In rating the success or failure of counseling outcome, counselor's have differing standards. These standards, though unpredictable across individual differences of counselors, generally converge in common guidelines that need to be identified in future research regarding the present study and ratings of counseling outcome. Such guidelines include early termination, dropouts, counselor/client agreement and post-coping evaluations by counselor and client. Early termination is generally assumed by most investigators to be a function of resistance or lack of counseling readiness on the part of the client (Mendelsohn & Geller,1967). In addition, it is not common for counseling to be completed successfully in a few number of sessions. Outcome criteria rely heavily on "dropping out of counseling" vs "continuing in counseling" (Russell, Anderson, Atilano & Jurich, 1984, p. 242). If termination is not a collaborative agreement between counselor and client, successful counseling outcome is brought into question. On the other hand, client satisfaction and counselor's agreement usually indicate successful counseling outcome. Furthermore, if the client or counselor rate the presenting problem worse or not resolved, counseling is considered either unfinished or unsuccessful.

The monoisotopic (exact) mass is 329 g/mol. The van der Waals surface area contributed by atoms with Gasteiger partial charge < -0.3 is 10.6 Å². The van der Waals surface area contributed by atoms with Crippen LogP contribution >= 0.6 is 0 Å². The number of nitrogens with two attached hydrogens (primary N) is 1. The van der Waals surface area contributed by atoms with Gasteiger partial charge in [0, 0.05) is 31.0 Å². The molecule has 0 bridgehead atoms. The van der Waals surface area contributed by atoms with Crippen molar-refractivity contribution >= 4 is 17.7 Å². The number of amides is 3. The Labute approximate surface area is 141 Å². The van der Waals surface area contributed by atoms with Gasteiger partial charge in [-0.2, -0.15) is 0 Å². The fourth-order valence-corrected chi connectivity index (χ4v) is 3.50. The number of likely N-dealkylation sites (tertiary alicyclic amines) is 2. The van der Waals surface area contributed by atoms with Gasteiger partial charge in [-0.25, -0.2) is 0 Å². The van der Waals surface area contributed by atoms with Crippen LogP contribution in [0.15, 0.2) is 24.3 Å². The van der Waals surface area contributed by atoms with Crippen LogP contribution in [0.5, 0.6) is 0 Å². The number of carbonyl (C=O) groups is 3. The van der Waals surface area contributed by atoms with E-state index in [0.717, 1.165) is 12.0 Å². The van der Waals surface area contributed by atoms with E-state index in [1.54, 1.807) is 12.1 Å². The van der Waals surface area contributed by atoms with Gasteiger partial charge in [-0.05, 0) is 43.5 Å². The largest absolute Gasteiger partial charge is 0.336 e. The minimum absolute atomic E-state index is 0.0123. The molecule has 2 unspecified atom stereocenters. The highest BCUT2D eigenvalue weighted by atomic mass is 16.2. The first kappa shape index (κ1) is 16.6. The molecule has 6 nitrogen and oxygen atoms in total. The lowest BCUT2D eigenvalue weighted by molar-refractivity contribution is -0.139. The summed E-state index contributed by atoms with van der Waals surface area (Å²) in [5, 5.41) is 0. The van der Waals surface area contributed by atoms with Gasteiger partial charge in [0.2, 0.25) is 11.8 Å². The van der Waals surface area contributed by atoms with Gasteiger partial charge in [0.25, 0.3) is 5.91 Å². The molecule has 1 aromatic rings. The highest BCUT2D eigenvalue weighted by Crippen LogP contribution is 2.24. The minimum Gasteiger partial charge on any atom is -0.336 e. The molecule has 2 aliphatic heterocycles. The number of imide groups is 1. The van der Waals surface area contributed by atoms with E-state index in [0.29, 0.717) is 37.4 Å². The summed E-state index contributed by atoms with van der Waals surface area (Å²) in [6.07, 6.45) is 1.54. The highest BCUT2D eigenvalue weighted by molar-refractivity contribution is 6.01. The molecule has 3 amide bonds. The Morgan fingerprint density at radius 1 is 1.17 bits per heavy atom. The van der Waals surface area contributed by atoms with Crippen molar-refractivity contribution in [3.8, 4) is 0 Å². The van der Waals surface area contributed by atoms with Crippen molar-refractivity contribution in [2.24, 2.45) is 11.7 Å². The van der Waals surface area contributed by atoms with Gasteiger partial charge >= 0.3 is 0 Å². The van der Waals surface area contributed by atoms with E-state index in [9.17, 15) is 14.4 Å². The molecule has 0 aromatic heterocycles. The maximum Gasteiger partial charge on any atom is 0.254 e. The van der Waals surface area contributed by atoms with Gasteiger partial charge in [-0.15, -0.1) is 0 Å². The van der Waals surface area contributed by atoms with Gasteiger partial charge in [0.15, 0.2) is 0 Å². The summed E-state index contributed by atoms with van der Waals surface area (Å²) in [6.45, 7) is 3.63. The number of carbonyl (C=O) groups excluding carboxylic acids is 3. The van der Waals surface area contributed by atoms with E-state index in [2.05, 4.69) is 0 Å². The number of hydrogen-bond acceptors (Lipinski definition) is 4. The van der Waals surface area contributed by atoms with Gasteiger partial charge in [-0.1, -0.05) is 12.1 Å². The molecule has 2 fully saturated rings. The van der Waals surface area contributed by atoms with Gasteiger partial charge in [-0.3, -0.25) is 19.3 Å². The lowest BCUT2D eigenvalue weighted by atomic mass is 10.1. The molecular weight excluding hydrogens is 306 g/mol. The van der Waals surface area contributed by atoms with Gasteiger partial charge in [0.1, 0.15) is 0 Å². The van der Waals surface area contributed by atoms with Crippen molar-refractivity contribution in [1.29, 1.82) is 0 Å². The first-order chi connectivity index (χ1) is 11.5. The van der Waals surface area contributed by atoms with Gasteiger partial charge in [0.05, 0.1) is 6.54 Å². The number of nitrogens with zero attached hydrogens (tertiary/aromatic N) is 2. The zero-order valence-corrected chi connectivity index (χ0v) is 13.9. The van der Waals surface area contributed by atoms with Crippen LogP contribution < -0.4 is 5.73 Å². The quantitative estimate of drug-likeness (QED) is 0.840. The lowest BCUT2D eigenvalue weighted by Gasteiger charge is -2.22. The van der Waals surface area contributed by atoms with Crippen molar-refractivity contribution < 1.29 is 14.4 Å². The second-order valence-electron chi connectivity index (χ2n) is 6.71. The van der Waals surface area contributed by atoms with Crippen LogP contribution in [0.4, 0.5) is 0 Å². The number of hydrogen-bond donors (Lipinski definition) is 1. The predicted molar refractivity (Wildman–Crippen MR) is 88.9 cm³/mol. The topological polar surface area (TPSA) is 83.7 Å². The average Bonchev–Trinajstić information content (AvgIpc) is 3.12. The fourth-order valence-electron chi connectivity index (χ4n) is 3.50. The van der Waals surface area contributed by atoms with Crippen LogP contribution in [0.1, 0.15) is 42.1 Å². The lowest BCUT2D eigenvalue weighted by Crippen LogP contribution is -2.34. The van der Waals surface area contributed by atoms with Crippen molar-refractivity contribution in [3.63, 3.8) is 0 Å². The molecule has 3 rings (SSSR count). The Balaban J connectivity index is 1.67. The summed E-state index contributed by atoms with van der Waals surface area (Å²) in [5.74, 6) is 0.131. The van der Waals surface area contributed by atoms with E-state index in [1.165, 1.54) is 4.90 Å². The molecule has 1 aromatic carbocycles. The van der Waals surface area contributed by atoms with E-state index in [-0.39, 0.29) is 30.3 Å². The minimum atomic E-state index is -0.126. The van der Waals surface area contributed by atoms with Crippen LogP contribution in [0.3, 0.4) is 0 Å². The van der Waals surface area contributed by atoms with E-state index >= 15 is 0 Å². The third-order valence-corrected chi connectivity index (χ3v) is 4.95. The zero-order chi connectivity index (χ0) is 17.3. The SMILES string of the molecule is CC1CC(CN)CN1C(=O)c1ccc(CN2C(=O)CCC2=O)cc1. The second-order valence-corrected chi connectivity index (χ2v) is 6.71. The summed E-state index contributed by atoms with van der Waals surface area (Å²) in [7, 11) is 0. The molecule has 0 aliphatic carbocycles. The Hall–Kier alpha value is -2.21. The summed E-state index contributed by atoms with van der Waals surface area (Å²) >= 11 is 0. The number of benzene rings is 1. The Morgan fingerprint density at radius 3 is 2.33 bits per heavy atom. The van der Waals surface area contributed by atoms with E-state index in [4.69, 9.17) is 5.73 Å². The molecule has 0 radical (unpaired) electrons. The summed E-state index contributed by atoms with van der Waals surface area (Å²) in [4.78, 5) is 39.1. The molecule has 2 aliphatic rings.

Not only was there evidence of a positive bias in the ratings of counseling outcome, the findings from the pilot study, in contrast to the present study, also raise the possibility that the CPS may "work" for some counselors but not for others. Consider the possibility that certain personality types among counselors may rate outcome measures differently. For example, in the pilot study, my ratings of outcome were based on what I consider was pragmatic logical assessment. My MBTI type is introverted-sensing-thinking-judging (ISTJ). Though I did not include the MBTI types of the thirteen therapists involved in the present study, it is my estimation that only one is similar to my personality type--introverted, sensing, feeling, judging (ISFJ). Most, I conjecture, are extraverted-sensing-feeling-judging (ESFJ) and extraverted-intuitive-feeling-perceiving (ENFP) types. Based on the results of my pilot study and the present study, could it be that ISTJ therapists are more willing to assess outcome measures more concretely and objectively than ESFJ's or ENFP's?

This is more than a self serving conjecture since, congruent with this line of reasoning, according to the MBTI manual, different counselor MBTI types do rate outcome measures according to their own preference types. For example, a sensing type counselor would rate outcome measures on the basis of facts and sensory information. An intuitive counselor would rely more on patterns of behavior and possibilities. A judging counselor would rate on the basis of structure fulfillment and organization of the client's response to counseling, whereas a perceiving counselor would rely on the client's spontaneous achievements and ability to adapt to change.